George S. Kaufman  was a celebrated wit and playwright (“The Man Who Came To Dinner”, “You Can’t Take It With You”, and many more, usually in tandem with Moss Hart),  and moonlighted as  a panelist on the  early TV  show, “This is Show Business,” which often featured a celebrity who would consult the panel members about a personal problem. On one show, singer Eddie Fisher ( father of Carrie, husband of Debbie Reynolds and, scandalously, adulterous lover and eventual pre-Richard Burton spouse of Elizabeth Taylor) wanted advice from the panel because desirable women refused to go out with him because of his youth. Kaufman ‘s unsympathetic reply:

“Mr. Fisher, on Mount Wilson there is a telescope that can magnify the most distant stars to twenty-four times the magnification of any previous telescope. This remarkable instrument was unsurpassed in the world of astronomy until the development and construction of the Mount Palomar telescope.  The Mount Palomar telescope is an even more remarkable instrument of magnification. Owing to advances and improvements in optical technology, it is capable of magnifying the stars to four times the magnification and resolution of the Mount Wilson telescope. Mr. Fisher, if you could somehow put the Mount Wilson telescope inside the Mount Palomar telescope, you still wouldn’t be able to see my interest in your problem.”

This perfectly expresses my concern for the fate of those seeking hit men who get swindled out of their funds. In the future, I will express such a level of disinterest by citing “Kaufman’s Observation,” with a link.

4. Stairway to Heaven Ethics. Whew! That was a close one!The United States Court of Appeals for the Ninth Circuit, after hearing the case en banc ( that is,  before a full panel of 11 judges), decided this week that Led Zeppelin’s unbelievably pretentious classic “Stairway to Heaven” was not plagiarized, and no new trial would be needed.

A trial jury had previously determined that the  endless 1971 song  did not copy “Taurus,”  a  forgotten 1968 song by  guitarist/singer Randy Wolfe  that was recorded by his band, Spirit. After Robin Thicke’s song “Blurred Lines” was ruled plagiarism and the song’s writer had to  pay more than $5 million to the family of Marvin Gaye, it was feared that dubious claims of “borrowing” elements from a musical piece would prevail using  expanded and loosened legal standards, to a degree that virtually all compositions became targets.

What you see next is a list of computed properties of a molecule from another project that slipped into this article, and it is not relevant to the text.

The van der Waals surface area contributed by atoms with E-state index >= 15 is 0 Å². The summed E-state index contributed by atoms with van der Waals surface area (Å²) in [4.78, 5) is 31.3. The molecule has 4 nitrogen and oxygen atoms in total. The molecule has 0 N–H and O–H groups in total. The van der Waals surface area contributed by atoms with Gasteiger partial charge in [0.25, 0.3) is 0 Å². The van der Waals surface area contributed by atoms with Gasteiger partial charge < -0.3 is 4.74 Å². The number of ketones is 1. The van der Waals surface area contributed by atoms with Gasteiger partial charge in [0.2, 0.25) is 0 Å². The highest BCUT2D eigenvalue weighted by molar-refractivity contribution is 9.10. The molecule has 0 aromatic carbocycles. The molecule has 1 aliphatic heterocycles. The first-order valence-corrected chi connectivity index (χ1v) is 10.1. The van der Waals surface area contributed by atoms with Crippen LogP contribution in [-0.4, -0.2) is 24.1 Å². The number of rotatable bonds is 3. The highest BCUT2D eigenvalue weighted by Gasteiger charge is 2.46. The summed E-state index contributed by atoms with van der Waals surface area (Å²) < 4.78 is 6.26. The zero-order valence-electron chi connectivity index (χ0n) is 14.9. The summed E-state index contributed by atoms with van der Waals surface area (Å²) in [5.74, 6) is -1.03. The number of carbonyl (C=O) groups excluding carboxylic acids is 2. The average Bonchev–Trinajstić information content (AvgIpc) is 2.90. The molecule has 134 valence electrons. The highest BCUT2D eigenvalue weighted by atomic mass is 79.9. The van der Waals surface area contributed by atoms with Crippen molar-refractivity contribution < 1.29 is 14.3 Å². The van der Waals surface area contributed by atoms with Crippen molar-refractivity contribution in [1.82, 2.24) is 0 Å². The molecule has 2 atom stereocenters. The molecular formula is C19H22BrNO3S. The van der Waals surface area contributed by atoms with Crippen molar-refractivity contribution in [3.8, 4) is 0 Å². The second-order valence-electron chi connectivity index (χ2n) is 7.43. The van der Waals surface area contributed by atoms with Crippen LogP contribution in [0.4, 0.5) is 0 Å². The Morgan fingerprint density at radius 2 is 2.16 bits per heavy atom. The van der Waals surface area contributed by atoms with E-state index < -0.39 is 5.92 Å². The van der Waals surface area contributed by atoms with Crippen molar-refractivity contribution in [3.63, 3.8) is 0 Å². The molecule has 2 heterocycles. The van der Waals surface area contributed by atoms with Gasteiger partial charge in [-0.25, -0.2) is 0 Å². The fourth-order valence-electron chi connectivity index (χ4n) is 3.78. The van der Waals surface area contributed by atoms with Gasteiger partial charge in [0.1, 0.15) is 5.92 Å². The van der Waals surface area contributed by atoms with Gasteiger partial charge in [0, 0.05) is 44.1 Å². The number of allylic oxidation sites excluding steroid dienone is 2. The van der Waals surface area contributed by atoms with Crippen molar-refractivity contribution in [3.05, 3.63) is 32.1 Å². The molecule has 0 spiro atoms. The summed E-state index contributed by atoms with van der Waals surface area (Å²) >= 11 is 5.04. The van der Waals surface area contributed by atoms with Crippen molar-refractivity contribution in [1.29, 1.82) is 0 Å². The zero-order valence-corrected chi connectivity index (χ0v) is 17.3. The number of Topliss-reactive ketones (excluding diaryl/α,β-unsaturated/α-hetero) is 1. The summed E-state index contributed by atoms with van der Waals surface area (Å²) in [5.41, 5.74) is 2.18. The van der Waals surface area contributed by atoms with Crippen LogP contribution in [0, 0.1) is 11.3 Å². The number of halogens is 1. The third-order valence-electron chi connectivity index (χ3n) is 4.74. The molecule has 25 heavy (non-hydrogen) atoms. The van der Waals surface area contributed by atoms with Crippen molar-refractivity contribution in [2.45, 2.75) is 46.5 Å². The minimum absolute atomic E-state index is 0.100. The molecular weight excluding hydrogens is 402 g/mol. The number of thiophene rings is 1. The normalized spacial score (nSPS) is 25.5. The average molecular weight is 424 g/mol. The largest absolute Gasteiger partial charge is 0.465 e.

In the 2016  jury trial, Led Zeppelin’s  lawyers argued that a chord progression and a descending chromatic scale , the musical elements that the lawsuit said had been stolen, were too basic to be protected by copyright.  Led Zeppelin’s  expert, a musicologist, said that similar patterns have been commond in music for over 300 years.

5. I don’t understand this story at all, but increasingly the values being exhibited in the United Kingdom seem alien to me. A British teenager was charging classmates the US equivalent of 64 cents for a squirt of hand sanitizer, which is apparently in short supply as well as being over-rated as a Coronavirus prophylactic. His school suspended him for that bit of entrepreneurial spirit.

He had made about eleven bucks before his business was shut down. The student’s  major purchase with his profits was a bag of Doritos.

28 thoughts on “Morning Ethics Warm-Up, 3/13/2020: Let’s Talk About Something Other Than The Whateveryoucallit Virus [Updated!]

  1. To be just, aren’t many voters picking one they think can win even if they might prefer another candidate?